Photograph without a specific date, provided today by the Galapagos National Park, shows several giant tortoises in the area of the Alcedo volcano, during an expedition of experts between January 17 and 24, 2021, on Isabela Island, Galapagos (Ecuador). EFE / Jibson Valley / Galapagos National Park
4,723 giant tortoises tagged on a volcanic island in the Galapagos
By Newsroom Infobae
February 1, 2021
Quito, Feb 1 (EFE) .- Park rangers and scientists from the Galapagos National Park Directorate marked 4,723 specimens of a giant tortoise that lives on the volcanic island of Isabela, in the Ecuadorian archipelago, in order to be able to follow their development.
The Ecuadorian Ministry of the Environment and Water specified in a statement issued this Monday that the turtles, of the Chelonoidis vandenburghi species, were marked between January 17 and 24 in the Alcedo volcano, north of the aforementioned Isabela Island.
It is estimated that the Galapagos Islands are currently home to around 60,000 giant tortoises and the populations of the Alcedo volcano are considered “the healthiest” in the archipelago.
In the mentioned period, 160 square kilometers were tracked and a total of 1,745 females, 1,794 males and 1,184 juveniles of the species were marked, figures that “exceeded the expectations” of the technicians who make up the Initiative for the Restoration of Giant Tortoises.
Efforts were directed at the two sections of the volcano that, due to the availability of food, approximately 90% of the turtle population are concentrated on the summit and eastern and southern slopes, as well as inside the caldera.
The director of the Galapagos National Park, Daniel Rueda, estimates that finding this number of turtles in the volcanic zone “confirms that the management programs implemented are successful.”
The representative of the Galapagos Conservancy entity that participated in the project, Washington Tapia, said that the “data suggests that it is a healthy population because a species that has one male for each female in nature, as is the case of turtles from the Alcedo volcano, is a completely viable [species].”
And although there is a lack of data to process, he estimated that “the population exceeds 12,000 to 15,000 turtles.”
The eradication of goats and donkeys in the environment in 2006 has, according to experts, allowed the population of giant tortoises to flourish. The expedition revealed that this is the population of giant Galapagos tortoises found in the best state of conservation.
However, they are not entirely free of threats, as invasive species such as rats and feral cats were also found.
In parallel, in the monitoring work, abundant vegetation was located, including eight tree ferns of a species previously considered extinct in the Alcedo volcano.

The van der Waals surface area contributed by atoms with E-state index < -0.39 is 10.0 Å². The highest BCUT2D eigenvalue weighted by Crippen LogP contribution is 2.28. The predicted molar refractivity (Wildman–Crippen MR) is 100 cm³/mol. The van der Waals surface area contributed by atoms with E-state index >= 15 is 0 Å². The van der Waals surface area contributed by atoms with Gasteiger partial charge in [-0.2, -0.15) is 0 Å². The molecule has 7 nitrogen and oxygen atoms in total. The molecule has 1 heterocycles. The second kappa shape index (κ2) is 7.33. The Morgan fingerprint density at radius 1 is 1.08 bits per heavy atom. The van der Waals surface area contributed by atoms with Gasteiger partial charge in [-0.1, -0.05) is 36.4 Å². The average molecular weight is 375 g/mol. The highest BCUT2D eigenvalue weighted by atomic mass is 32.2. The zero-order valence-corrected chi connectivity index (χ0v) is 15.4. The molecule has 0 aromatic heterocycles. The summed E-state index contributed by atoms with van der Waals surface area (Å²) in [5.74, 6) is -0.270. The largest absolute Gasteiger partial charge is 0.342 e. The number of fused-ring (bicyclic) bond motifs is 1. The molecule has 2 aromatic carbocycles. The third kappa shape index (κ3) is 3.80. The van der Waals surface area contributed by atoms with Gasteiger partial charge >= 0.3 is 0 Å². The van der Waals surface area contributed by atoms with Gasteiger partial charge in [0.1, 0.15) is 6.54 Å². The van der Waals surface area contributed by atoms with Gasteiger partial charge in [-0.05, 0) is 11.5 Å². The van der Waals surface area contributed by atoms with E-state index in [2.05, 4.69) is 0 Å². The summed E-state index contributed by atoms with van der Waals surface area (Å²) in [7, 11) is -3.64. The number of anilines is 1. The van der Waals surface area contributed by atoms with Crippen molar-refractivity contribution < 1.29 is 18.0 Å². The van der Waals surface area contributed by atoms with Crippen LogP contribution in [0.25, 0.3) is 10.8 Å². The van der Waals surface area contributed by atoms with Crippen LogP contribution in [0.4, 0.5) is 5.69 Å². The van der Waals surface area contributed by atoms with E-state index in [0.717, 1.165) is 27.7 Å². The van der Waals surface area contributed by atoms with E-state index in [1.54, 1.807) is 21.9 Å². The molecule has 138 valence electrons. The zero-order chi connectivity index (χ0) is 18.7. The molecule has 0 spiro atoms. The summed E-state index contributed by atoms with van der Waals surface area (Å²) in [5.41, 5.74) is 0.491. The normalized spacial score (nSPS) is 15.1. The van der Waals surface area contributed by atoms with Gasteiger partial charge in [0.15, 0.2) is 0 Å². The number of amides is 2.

The Galapagos Islands, cataloged in 1978 as a Natural Heritage of Humanity by Unesco for forming a unique terrestrial and marine ecosystem in the world, are located about a thousand kilometers from the Ecuadorian continental coasts.
In total they counted 4 723 giant tortoises
From January 17 to 24, park rangers and scientists monitored giant tortoises at the Alcedo volcano, on Isabela Island, the data they obtained is very encouraging.
Danny Rueda, director of the Galapagos National Park, pointed out “Finding this number of turtles in the Alcedo volcano confirms that the management programs implemented are successful. The eradication of goats and donkeys in 2006 has allowed the giant tortoise population to flourish. In addition, abundant vegetation was found which guarantees a permanent source of food for this species ”.
Washington Tapia, of the Galapagos Conservancy and leader of the expedition, mentioned “These data suggest that it is a healthy population because in nature a species that has one male for each female, as is the case of the Alcedo volcano turtles, it is a completely viable population. And although there is a lack of data to process, I estimate that the population exceeds 12 to 15 thousand turtles ”.
Johannes Ramírez, park ranger who participated in this expedition, explained “the monitoring work demands extreme physical effort since in a single day some groups had to travel up to 27 kilometers to cover the assigned area and effectively comply with the sampling objectives, without However, it was worth it when we could visualize in a single quadrant of more or less 200 meters a group of more than 500 turtles ”.
This expedition revealed that this is the population of giant Galapagos tortoises that is in the best state of conservation; but it is not free of threats, as invasive species such as rats and feral cats were also found.
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